-Your principles of animation could use some work, especially in the field of follow through. That spin attack feels super weird and I can't exactly put my finger as to why. I think it might be due to the lack of forward momentum since it looks like green is trying to do damage with the spin attack but since he just kinda hovers in front of the other guy it kinda just looks weird.

Honestly I think you made this whole project much harder for yourself by tweening pretty much all of it, you didn't do a bad job given the complexity that comes with making a fight scene. Personally I would try to make use of frame by frame animation just so you can improve both your anatomy skills and animation principles, but you can do as you wish (joints are hard to get right with tweening).

-At times it's difficult to follow whats happening. This is a problem that kinda merges with the ones listed above but still needs mentioning regardless. There were a couple times during the animation where I simply wasn't sure what was happening, there was no context given to where they were, why they were fighting, and so on. Another thing that particularly bothered me was the lack of follow through with the moves, for instance green does a side kick into the other guy however the other guy doesn't move or flinch in anyway which gives the impression that there was no impact. In fact there were quite a few instances where I didn't feel like the impact of the moves were really expressed enough, however in saying that I understand that is quite difficult when you're tweening everything.

I know this is a long list of negatives but I feel like they need to be mentioned to ensure that you know where to improve as an artist.
You did a good job with this piece but you will really need to work hard if you want to take your skills to the next level.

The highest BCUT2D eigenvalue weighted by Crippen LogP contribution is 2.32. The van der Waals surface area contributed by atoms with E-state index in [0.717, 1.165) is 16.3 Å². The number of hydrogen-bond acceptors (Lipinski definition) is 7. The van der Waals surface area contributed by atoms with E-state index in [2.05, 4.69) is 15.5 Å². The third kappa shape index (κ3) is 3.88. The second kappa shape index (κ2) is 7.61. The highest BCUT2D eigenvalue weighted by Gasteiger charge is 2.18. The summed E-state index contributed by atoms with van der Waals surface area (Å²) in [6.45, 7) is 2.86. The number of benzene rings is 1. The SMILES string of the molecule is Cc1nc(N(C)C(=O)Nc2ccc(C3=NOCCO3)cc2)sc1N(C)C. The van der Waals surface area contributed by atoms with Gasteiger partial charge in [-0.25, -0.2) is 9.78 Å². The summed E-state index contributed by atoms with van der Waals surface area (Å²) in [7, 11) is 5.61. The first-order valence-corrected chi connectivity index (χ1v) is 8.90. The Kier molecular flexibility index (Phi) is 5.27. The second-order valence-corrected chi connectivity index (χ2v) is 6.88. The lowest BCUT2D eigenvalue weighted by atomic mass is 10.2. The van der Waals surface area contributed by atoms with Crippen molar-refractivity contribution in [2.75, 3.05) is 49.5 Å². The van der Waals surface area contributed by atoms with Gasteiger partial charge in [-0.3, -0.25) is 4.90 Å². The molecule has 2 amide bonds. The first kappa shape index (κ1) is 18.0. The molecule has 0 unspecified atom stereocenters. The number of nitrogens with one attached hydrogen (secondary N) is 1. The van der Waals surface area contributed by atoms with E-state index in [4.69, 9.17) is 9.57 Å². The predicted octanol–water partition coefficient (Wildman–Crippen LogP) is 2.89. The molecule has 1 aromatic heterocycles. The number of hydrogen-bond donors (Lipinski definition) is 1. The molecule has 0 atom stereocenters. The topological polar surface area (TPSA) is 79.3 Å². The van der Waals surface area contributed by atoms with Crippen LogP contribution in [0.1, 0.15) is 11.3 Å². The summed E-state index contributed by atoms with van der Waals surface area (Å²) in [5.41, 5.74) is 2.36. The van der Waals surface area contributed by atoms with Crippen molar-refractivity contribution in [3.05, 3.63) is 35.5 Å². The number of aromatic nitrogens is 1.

In short:
*Refine your art style or better yet try copying a few different ones to help improve your skills and then go back to improving your own. Really can't stress this enough, probably the most crucial point.
*Refine your anatomy, find reference and practise every day
*Work on your principles of animation, switching to a frame by frame workflow might be helpful
*Ensure that your narrative/actions are clear to the audience. Everything should be clear and easy to understand on screen.

Keep up the good work and keep animating :)


Rated 2 / 5 stars

Very average. Doesn't offer anything new in concept.

Maccamuffin responds:

I've had some feedback similar to that from others as well. Overall, this project was purposed to develop my technical skills and knowledge of the animation principles, and to practice choreographing and composing an interesting fight scene. However, I suppose I should also consider aiming to do that whilst presenting a story/concept that also brings something new to the table. One thing I've been told is that I'm often too vague or indirect in the ideas in my work and leave too much to the audiences imagination, so when I want to leave a story open, I may not give enough answers for things to make sense. It would be helpful if you could also point out what I have done well, as there ARE two stars there out of five that I'm not sure why you chose to give.

Thanks for the feedback!